- May 14, 2019
Canada and the EU are engaged in a strong historical partnership - willing to be reinforced by the recent Comprehensive Economic and Trade Agreement (CETA), signed by both parts on October 30th, 2016.
Canada has developed a large and promising cluster & supercluster community, supported by ambitious governmental policies in favour of research and innovation. Key sectors: advanced manufacturing, clean technologies and energies, digital economy, agri-food, health and bio-sciences. The Canadian government has decided to concentrate its action by supporting the five superclusters thanks to a $950 million CAD investment for 5 years, as of 2018.
Economic and political context and framework
Canada is considered as one of the most attractive countries in terms of business environment, with an easy access to business investments, in a particularly stable political context. The current government, led by Prime Minister Justin Trudeau, is looking towards strong policies to support research and innovation, in high value-added sectors such as advanced manufacturing, agri-food, clean technologies and digital industries.
Cluster community in the country
Essentially based in the provinces of Ontario and Québec, some of the largest Canadian clusters could be considered as “superclusters”, such as Toronto Waterloo Corridor, Ontario Aerospace Council or Toronto region’s Human Health & Sciences cluster. In Québec, the Montréal’s Metropolitan clusters is a huge cluster network strongly advanced in the field of cluster policy and firmly international-looking.
In addition, there are five superclusters, funded at the federal level on strategic domains, as the result of the Innovation Superclusters Initiative. The five superclusters are the following: the Digital Supercluster, the Protein Supercluster, the Artificial Intelligence Supply Chain Supercluster, the Advanced Manufacturing Supercluster and the Ocean Supercluster. A cluster data base is available on the Institute for Competitiveness & Prosperity’s website, and the related mapping currently under construction. The Institute has listed a total of 67 clusters around the country.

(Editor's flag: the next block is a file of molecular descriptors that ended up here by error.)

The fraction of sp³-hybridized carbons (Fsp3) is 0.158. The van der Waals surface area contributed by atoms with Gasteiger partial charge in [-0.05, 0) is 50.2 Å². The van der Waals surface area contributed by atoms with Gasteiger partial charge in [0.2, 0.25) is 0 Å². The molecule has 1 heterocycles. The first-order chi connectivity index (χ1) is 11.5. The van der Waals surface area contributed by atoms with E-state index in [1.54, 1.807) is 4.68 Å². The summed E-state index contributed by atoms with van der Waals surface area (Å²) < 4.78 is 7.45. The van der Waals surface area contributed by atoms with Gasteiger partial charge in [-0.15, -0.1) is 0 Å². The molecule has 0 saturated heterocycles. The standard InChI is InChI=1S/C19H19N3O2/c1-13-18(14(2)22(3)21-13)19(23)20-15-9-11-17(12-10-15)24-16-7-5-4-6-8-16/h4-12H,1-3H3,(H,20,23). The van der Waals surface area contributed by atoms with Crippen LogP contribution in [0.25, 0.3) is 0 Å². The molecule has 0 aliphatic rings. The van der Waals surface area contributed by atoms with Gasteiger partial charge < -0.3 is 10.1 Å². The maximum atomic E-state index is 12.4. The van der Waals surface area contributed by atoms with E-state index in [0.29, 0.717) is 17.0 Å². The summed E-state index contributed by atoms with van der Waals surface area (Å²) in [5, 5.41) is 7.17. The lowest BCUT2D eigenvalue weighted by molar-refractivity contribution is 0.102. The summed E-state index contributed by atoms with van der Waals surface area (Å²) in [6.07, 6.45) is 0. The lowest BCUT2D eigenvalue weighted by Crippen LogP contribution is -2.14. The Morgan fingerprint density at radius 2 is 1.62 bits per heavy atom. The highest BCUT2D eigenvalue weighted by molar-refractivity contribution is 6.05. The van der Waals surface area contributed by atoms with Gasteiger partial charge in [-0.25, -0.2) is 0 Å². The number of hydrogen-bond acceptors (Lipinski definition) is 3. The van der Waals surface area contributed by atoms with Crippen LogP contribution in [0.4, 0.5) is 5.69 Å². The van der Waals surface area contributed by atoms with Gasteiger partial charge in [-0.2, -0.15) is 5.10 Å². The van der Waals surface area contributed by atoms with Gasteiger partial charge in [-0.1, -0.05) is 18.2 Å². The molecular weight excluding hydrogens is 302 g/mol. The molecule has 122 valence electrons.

Cluster policies encouraging the development and internationalisation of clusters
Mainly driven by the ambitious Innovation & Skills Pan, a governmental program launched in March 2017, and the new Global Markets Action Plan, cluster policies are also supported by Innovation Canada, with a $50 million CAD contribution to research and innovation. Read more...
For the period 2017-2022, the Innovation Superclusters Initiative will be at the heart of cluster policies. This competition providing a $950 million investment budget will help giving an accurate typology of Canadian clusters and superclusters by rewarding few of the best initiatives across the country. Read less.
Cluster to cluster cooperation opportunities and potential interest from European clusters and SMEs
Cluster cooperation between the EU and Canada is not led by a specific bilateral convention, however the enforcement of cooperation policies and an increasing number of bottom-up initiatives contribute to a global collaboration process. International partnerships involving businesses are already supported by local initiatives, such as the Enterprise Canada Network, or European ones, like the Enterprise Europe Network.
Also, the International Cleantech Network should be mentioned, as one of the main cluster networks specialised in clean technologies. Canada is also targeted by a number of European Strategic Cluster Partnerships – Going International (ESCPs-4i) within their internationalization strategy, in sectors like agri-food, health and bio-sciences, clean technologies and transportation.
. In these sectors, some success stories deserve to be mentioned, such as the Skywin and Aero Montréal collaboration (aerospace) or the Alsace BioValley and MEDTEQ partnership (healthcare). Read less.